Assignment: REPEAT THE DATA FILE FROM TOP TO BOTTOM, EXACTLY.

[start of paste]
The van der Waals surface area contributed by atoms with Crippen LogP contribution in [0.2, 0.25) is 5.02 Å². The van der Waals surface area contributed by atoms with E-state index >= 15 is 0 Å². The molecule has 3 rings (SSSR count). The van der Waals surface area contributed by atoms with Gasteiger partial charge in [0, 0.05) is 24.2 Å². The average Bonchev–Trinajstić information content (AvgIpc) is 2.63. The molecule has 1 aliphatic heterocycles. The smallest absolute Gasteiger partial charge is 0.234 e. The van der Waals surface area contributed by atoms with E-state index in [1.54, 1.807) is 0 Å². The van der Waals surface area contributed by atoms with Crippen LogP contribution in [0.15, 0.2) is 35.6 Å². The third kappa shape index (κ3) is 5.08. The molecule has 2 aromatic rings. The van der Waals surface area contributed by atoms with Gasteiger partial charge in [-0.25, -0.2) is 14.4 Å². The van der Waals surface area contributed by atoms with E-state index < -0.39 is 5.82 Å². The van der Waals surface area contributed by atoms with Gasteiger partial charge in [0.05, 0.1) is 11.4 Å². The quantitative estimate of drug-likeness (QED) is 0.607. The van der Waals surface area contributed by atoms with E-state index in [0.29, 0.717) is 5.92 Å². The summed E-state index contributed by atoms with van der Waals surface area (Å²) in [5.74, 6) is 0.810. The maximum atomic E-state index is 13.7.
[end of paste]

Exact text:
The van der Waals surface area contributed by atoms with Crippen LogP contribution in [0.2, 0.25) is 5.02 Å². The van der Waals surface area contributed by atoms with E-state index >= 15 is 0 Å². The molecule has 3 rings (SSSR count). The van der Waals surface area contributed by atoms with Gasteiger partial charge in [0, 0.05) is 24.2 Å². The average Bonchev–Trinajstić information content (AvgIpc) is 2.63. The molecule has 1 aliphatic heterocycles. The smallest absolute Gasteiger partial charge is 0.234 e. The van der Waals surface area contributed by atoms with E-state index in [1.54, 1.807) is 0 Å². The van der Waals surface area contributed by atoms with Crippen LogP contribution in [0.15, 0.2) is 35.6 Å². The third kappa shape index (κ3) is 5.08. The molecule has 2 aromatic rings. The van der Waals surface area contributed by atoms with Gasteiger partial charge in [-0.25, -0.2) is 14.4 Å². The van der Waals surface area contributed by atoms with E-state index < -0.39 is 5.82 Å². The van der Waals surface area contributed by atoms with Gasteiger partial charge in [0.05, 0.1) is 11.4 Å². The quantitative estimate of drug-likeness (QED) is 0.607. The van der Waals surface area contributed by atoms with E-state index in [0.29, 0.717) is 5.92 Å². The summed E-state index contributed by atoms with van der Waals surface area (Å²) in [5.74, 6) is 0.810. The maximum atomic E-state index is 13.7.